How do you help someone who is grieving?
When someone in your life experiences a loss, it can be tough to know the right thing to do. We all worry about saying or doing the wrong thing, being in the way, or causing more stress to someone who is already going through a great deal.
The good news is that there are meaningful actions you can take to help.
What can I do to help a friend, loved one, or colleague who is grieving?
If you’re unsure how to support someone who is grieving, don’t stress. There are plenty of ways for you to express your support and make things easier for your friend, loved one, or colleague as they struggle through loss.
To help, here are our top ideas for supporting someone who is grieving.
When you’re grieving a fresh loss, it can be tough to focus on everyday tasks. Cooking can feel particularly overwhelming.
In the days following the loss, offer to send a meal (or a few) to their home. If you like to cook, you could make something homemade, but pre-prepared meals from the grocery store—think a frozen lasagna and a bagged salad—or even food delivery from a restaurant would likely be welcomed.
Grief is always difficult to navigate, but it’s a little easier with a full stomach.
Give comforting gifts
People who are experiencing loss may also forget to care for their own needs or take time for themselves. Deaths—especially sudden or unexpected ones—require countless arrangements, communication with family members, and paperwork. Amidst these demands, self-care can fall to the wayside.
Consider giving gifts for comfort, well-being, stress relief, or a good night’s sleep. At Hummingbird & Willow, we offer thoughtfully curated gift boxes that provide comfort and simple self-care.
For those who are grieving, these gifts may be a welcome alternative to flowers, as they provide opportunities for individuals to care for themselves and unwind.
Offer acts of service
Beyond meals and gifts, you might consider how else you can relieve everyday stresses or burdens while your friend or loved one is struggling with the loss. During the days surrounding any funeral services or traditions, you can offer support in a variety of ways, from picking up out-of-town relatives from the airport to helping with arrangements or taking care of cleaning around the house.
For colleagues or employees, arrange for their work duties to be taken care of, and assure them that they don’t need to stress about work until they feel ready to come back. For friends or loved ones with children, offer to provide childcare for an afternoon so they can have some time to themselves to process and rest.
If you are aware of grief support or resources in your area, you can also offer them. However, it’s critical to do so without any pressure or judgement. For some people, these options may not be right for them, or it might be too soon. Feel out the situation and decide if the offer would be helpful before going ahead with it.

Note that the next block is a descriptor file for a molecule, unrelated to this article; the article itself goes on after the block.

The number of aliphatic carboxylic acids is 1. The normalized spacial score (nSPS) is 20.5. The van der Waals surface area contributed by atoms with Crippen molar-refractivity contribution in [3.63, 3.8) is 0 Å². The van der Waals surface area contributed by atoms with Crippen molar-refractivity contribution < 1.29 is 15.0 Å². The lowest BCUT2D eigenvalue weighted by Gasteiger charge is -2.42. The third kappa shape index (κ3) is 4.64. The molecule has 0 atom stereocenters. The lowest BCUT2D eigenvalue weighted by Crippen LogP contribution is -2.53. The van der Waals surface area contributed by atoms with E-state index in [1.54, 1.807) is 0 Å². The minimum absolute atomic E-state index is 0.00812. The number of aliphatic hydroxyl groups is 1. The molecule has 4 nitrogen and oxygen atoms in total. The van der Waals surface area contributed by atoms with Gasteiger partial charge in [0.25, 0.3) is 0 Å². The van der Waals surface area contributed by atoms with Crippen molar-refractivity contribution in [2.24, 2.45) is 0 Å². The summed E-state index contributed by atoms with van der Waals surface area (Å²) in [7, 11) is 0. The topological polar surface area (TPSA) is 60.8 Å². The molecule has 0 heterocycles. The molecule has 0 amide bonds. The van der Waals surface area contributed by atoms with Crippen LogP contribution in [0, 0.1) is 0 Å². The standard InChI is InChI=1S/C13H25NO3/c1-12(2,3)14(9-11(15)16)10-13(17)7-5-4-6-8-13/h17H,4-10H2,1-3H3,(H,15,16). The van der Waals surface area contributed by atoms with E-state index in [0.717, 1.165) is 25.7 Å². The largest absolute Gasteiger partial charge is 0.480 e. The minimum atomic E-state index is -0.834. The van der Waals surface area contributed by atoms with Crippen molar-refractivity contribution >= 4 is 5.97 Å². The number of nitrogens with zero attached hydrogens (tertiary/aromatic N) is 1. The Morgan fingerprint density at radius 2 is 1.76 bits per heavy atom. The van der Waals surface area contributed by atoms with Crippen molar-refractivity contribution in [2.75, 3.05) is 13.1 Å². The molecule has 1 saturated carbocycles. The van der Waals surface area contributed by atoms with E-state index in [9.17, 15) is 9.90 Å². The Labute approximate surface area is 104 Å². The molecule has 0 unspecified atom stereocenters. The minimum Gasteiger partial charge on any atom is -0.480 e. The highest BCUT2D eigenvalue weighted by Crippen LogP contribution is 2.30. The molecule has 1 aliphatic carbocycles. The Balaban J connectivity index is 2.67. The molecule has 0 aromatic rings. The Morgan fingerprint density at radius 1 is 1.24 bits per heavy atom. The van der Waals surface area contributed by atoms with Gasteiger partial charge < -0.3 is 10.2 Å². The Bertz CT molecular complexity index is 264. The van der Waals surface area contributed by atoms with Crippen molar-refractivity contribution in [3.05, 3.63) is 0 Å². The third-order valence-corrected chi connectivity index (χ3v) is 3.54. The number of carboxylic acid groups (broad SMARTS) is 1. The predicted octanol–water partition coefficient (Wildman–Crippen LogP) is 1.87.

Especially if the loved one who passed experienced prolonged illness, it can be common to dwell on the unpleasant memories surrounding their death. As a supportive friend or colleague, you can help by encouraging those who are grieving to share happy memories of the person they lost.
These conversations may be bittersweet, but they can also promote laughter, relief, and even the first signs of healing.
Give them space
This might be the toughest action on this list—but it’s important. Of course, offering comforting words, flowers, gifts, meals, and help are all meaningful gestures. However, it’s also vital for people who have experienced loss to have adequate space and time to grieve by themselves. Loss takes time to process, and it often requires quiet, solitary moments.
One of the best ways you can help? Consider how you can facilitate the time and space they need—and encourage others to do the same.
Make note of important dates
Grief doesn’t end in the weeks or months following a loss. It tends to return in waves, often around significant dates, or holidays. When those times arrive, your friend, colleague, or loved one may need your support more than ever.
Knowing this, take note of any dates that might spur grief or difficult memories in the future. These will likely include the date the individual passed, but it could also include their birthday, or related holidays (for example, Mother’s Day, Father’s Day, or Valentine’s Day). Many people who have experienced loss have difficulties during Thanksgiving or the winter holidays, as these occasions bring back memories of happier times with their loved one.
Record these important dates and follow up when they arrive. You may even consider adding reminders to your calendar, so you’ll remember to reach out.
One of the best ways you can help someone who is grieving? Simply listen. Grief is accompanied by many complex feelings, and it can be tough—but deeply cathartic—to articulate them out loud.
When you’re spending time with someone who has experienced loss, ask open-ended, non-judgmental questions, such as “How are you feeling right now?” or “What are you struggling with most?” When they answer, resist the urge to offer advice or place any judgement on their feelings. In fact, one of the best things you can say is nothing at all. Offer them silence and space to say what’s on their mind.